The president of the Quebec Liberal youth wing says CEGEPs should be canned in favour of creating large technical schools throughout the province.

Nicolas Perrino told CBC News that there was a time when post-secondary, pre-university programs fulfilled a social mandate.

"The needs of the 21st century are not met with the CEGEPs right now. They were good in the 1960s when our parents were baby boomers, but we don’t believe it’s good for us anymore," Perrino said.

Mobile users: Listen to CBC Daybreak interview here

CEGEP a waste of time

The CEGEP system (Collège d'enseignement général et professionnel) was created in 1967 by the provincial government to promote higher learning.

Currently, Quebec students moving from high school to university have to make a two-year stop at CEGEP first. It is free to attend CEGEP, less registration fees and the cost of books.

Perrino said for students who know they want to go to university, CEGEP is a waste of time.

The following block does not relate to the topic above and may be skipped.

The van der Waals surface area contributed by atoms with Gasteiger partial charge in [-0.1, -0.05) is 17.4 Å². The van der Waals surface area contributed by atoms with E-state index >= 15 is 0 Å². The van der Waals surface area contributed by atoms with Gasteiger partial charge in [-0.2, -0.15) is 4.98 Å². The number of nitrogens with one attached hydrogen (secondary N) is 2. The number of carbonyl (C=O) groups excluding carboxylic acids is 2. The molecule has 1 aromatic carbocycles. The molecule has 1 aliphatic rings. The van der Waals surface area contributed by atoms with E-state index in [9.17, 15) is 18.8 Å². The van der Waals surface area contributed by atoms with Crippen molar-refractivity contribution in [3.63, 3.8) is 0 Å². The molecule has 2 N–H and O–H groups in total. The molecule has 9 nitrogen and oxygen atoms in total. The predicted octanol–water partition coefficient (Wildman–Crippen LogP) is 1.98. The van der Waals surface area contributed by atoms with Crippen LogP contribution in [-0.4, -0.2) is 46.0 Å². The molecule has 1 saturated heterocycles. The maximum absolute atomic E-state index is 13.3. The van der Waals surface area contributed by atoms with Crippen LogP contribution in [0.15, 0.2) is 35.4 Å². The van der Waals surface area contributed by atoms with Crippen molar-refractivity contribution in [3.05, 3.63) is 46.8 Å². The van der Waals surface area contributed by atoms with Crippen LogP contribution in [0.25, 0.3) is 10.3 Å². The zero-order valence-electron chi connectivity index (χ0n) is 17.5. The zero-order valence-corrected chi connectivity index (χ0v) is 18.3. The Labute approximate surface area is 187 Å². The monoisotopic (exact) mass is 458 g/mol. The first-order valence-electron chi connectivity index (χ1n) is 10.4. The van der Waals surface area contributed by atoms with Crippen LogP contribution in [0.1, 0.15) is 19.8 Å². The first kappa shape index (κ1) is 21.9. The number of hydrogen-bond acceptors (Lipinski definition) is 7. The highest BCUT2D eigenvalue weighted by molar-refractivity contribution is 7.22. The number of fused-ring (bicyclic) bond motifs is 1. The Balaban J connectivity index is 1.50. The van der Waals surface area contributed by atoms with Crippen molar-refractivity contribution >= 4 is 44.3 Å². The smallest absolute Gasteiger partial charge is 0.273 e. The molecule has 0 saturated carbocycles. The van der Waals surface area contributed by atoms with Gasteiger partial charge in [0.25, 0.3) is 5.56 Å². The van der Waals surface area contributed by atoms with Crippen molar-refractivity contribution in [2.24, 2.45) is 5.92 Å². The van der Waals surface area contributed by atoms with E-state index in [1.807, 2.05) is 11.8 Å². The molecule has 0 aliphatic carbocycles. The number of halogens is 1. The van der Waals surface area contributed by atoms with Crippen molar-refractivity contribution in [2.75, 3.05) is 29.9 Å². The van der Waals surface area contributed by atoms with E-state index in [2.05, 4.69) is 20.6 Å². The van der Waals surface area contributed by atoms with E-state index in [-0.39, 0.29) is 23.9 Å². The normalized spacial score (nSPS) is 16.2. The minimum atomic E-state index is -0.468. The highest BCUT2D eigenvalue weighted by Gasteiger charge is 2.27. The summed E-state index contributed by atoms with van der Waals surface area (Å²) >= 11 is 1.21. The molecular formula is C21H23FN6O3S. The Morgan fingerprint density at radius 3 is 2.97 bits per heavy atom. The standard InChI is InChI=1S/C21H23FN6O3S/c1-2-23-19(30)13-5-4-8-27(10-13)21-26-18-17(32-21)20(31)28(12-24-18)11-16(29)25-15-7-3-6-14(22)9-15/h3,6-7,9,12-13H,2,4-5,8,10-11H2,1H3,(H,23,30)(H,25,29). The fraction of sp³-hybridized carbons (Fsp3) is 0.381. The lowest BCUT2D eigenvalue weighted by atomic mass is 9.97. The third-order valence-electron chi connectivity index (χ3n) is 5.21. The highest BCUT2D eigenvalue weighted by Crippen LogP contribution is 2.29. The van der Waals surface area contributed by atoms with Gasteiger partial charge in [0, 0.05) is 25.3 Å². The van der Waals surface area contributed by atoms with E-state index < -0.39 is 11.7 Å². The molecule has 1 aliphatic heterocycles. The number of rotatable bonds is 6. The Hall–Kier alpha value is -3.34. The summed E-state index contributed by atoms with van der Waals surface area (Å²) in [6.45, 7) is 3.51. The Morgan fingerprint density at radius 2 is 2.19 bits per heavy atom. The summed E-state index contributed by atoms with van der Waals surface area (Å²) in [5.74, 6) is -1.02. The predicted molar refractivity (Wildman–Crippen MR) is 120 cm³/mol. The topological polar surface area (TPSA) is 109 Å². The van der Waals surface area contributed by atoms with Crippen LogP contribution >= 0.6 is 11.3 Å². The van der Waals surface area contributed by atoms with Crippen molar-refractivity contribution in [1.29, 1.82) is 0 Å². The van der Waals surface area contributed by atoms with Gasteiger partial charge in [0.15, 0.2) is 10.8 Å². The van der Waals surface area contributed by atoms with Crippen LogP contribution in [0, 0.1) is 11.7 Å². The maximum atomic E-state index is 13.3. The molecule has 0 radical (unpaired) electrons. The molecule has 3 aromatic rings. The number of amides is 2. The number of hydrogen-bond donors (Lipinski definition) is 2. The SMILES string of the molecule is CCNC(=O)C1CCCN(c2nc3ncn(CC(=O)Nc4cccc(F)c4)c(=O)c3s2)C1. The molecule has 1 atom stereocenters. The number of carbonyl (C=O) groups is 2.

“You’re basically losing two years of your life,” he said.

Instead, he’s proposing replacing CEGEPs with large, prestigious technical schools throughout the province.

“We want people to study technical programs and we want them to do it in their region with a link with the businesses in the region,” Perrino said.

He said part of the reason was to keep people in their regions for as long as possible to help promote growth outside of Quebec’s major cities.  

Perrino said he plans to float the idea at the Young Liberals convention this weekend at Bishop's University in Lennoxville, Que.

As it stands, students graduating from high school can go directly to a technical school or CEGEP. Students over the age of 21 can also apply to university as mature students, provided they meet the admission requirements.